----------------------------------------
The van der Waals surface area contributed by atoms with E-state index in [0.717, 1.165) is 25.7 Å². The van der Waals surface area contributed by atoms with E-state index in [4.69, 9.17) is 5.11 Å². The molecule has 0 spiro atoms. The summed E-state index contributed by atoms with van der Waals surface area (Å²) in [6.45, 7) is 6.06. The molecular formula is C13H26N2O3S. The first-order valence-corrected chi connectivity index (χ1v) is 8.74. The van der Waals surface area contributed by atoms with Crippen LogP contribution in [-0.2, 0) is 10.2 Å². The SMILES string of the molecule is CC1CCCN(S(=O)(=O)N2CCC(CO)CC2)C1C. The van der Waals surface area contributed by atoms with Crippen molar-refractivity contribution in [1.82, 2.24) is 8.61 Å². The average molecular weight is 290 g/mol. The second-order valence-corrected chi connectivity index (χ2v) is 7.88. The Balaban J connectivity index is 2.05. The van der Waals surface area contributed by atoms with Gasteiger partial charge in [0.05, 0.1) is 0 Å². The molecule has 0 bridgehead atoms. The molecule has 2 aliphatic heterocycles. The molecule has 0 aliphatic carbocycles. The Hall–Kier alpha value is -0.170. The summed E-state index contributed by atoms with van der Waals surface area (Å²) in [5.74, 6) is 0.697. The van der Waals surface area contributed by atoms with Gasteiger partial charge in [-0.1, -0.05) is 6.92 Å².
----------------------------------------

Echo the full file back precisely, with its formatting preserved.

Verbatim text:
The van der Waals surface area contributed by atoms with E-state index in [0.717, 1.165) is 25.7 Å². The van der Waals surface area contributed by atoms with E-state index in [4.69, 9.17) is 5.11 Å². The molecule has 0 spiro atoms. The summed E-state index contributed by atoms with van der Waals surface area (Å²) in [6.45, 7) is 6.06. The molecular formula is C13H26N2O3S. The first-order valence-corrected chi connectivity index (χ1v) is 8.74. The van der Waals surface area contributed by atoms with Crippen LogP contribution in [-0.2, 0) is 10.2 Å². The SMILES string of the molecule is CC1CCCN(S(=O)(=O)N2CCC(CO)CC2)C1C. The van der Waals surface area contributed by atoms with Crippen molar-refractivity contribution in [1.82, 2.24) is 8.61 Å². The average molecular weight is 290 g/mol. The second-order valence-corrected chi connectivity index (χ2v) is 7.88. The Balaban J connectivity index is 2.05. The van der Waals surface area contributed by atoms with Gasteiger partial charge in [0.05, 0.1) is 0 Å². The molecule has 0 bridgehead atoms. The molecule has 2 aliphatic heterocycles. The molecule has 0 aliphatic carbocycles. The Hall–Kier alpha value is -0.170. The summed E-state index contributed by atoms with van der Waals surface area (Å²) in [5.74, 6) is 0.697. The van der Waals surface area contributed by atoms with Gasteiger partial charge in [-0.1, -0.05) is 6.92 Å².